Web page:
The kids at the park are alright

Just take a seat on the bench, take a deep breath, and peacefully observe. It’ll be fine.

Photo by: coofdy

Parenthood is full of hard, grit-your-teeth stuff, stuff that makes you come undone, stuff that knits you into a fuller human being. This is a story of one of the smaller aspects of parenthood–not a stay-up-all-night-fretting challenge, but certainly a teeth-gritting challenge.

That thing is the park.

I know, I know–the park?!

But have you been to the park recently?

There are parents everywhere. Everywhere you look, you’ll see a parent. Here a parent, there a parent, everywhere a parent-parent. It’s like if the Almighty rained down a plague of parents on Egypt instead of locusts. And it’s like Egypt is all parks.

Obviously I’m not saying we should all drop our toddlers off at the park and be all, OK-see-ya-buh-bye!, but this whole playing-on-the-toddler-structure business is getting surreal. ANECDATA: Last time I went to the park, I watched a child waiting for their turn while an adult swung on the swing. And while yes, that parent might have paid taxes for that swing to exist maybe…come on now. Another time, I counted more parents on a structure than tots.

So I took my daughter to the park, and I stayed and didn’t leave her to fend for herself like a wolf pup. But I did do something that felt like a defiant, rebellious act.

I sat on the bench and watched her from afar.

I watched my tiny daughter struggle up the hill to the top of the slide.

I watched my tiny daughter sit there, letting other children pass her.

I watched my tiny daughter get manhandled by a well-meaning elementary-schooler who saw that she wasn’t going down and sweetly offered to help by sliding her down on her tummy.

I watched my daughter hold her own and deal with it, on her own.

I watched her figure things out.

“She’s fine,” I called, rather loudly and obnoxiously, to my husband as he sometimes inched closer towards her, pulled in bit by bit by the pull of peer pressure to hover and help her reach the top, to give her a hand as she oh-so-carefully made her way up and down the small toddler steps. I said it several times, along with a chirpy, cheerful, “She’s doing great, see?”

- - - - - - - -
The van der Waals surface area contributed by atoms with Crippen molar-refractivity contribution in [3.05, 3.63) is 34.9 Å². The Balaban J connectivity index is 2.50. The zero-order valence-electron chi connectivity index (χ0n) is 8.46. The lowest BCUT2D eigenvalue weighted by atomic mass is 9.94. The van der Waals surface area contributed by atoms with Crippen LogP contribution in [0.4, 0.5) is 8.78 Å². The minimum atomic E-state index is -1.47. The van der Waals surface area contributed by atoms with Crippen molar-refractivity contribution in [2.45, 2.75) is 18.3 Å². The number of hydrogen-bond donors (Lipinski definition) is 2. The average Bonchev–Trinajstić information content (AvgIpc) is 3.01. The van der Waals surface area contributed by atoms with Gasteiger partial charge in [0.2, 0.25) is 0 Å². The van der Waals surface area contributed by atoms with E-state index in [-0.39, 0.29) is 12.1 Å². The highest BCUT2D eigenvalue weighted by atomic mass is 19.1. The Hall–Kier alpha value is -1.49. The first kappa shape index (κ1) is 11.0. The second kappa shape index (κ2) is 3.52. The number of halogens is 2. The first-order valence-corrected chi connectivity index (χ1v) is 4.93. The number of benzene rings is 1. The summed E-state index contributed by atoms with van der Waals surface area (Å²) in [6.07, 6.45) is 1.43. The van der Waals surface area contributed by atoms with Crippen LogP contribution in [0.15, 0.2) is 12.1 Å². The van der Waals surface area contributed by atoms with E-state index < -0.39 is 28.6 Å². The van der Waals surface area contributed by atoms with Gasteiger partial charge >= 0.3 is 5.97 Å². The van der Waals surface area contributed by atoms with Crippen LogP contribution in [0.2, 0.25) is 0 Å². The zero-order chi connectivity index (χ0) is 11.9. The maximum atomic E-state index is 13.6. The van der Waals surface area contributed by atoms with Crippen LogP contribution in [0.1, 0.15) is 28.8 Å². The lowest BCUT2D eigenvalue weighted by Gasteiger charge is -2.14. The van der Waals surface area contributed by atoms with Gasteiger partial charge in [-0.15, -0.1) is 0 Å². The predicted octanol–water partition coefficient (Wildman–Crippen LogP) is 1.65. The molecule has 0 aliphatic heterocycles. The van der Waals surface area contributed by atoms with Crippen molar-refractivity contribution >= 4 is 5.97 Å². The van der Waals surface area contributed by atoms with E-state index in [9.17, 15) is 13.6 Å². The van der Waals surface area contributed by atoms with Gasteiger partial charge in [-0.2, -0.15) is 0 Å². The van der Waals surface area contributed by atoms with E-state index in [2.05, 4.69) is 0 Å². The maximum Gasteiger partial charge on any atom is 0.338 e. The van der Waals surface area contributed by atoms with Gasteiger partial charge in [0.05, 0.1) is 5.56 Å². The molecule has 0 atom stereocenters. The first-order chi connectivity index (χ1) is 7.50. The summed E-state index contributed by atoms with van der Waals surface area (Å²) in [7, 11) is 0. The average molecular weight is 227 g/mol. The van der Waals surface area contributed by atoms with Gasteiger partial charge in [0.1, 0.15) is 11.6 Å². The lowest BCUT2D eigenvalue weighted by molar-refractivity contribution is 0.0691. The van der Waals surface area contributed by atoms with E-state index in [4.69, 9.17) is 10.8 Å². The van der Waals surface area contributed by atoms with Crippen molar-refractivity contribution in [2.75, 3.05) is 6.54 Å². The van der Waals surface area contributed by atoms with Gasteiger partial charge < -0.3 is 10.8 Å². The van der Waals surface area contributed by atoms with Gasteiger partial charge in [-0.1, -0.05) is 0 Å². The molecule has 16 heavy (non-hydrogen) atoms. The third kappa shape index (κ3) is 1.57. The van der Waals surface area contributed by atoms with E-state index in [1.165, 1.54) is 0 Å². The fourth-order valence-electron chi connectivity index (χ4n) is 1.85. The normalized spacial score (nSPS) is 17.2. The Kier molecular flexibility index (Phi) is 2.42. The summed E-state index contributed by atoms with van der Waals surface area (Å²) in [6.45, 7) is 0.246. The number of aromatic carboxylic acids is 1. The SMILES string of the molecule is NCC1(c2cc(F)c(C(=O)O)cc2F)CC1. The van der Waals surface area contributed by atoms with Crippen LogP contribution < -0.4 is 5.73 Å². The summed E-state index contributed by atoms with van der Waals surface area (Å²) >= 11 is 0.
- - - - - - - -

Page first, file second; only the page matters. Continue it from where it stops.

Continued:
I was saying it for the parents around me, but also for myself. It felt like a chant, like something I needed to remind myself of again and again as I sat on the bench, letting my daughter grow and struggle a little on her own. She’s fine. She’s doing great. She’s fine. She’s doing great.

My heart pumped in my throat as she sloooooowly went down backwards on the steps, inch by tiny inch. If she fell, I would be there to give her a kiss. If she fell, I would see. If she fell, she might get a bump or a bruise, probably nothing more. She might not fall directly into my arms, but I would rush over. She would not bleed out before I took the eight steps it would take to get to her, probably. I told myself these things over and over, gritting my teeth, refusing to go over and pick her up and help her down.

And she was fine.

She made it down.

She did not bleed out.

Then she turned right around and went back up, by herself, blissfully unaware of the tiny heart attacks she was giving me.

Maybe that’s the essence of parenthood, at some small level.

You grit your teeth. You watch with your heart pounding as they try and struggle. You remind yourself that she is fine. She’s doing great, see? You feel eyes on you from every angle, watching you, making judgments perhaps, or maybe that’s just your mind working overtime and judging yourself, too. Are you doing the right thing? Are you hovering too much, are you not helping enough? Are you helping, hindering?

It’s not easy to park yourself on the park bench. For a task that consists entirely of sitting on one’s butt, it’s challenging. But I challenge you to try it anyway. Try it even though you feel like everyone else is being a Better Parent Than You. Try it even though your child might struggle a little. Try it, and see what happens. See how they can hold their own.

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Hayley DeRoche

Hayley DeRoche is a librarian with a penchant for cardigans and corduroys. Luckily, her professional life revolves more around technology & information than fashion.

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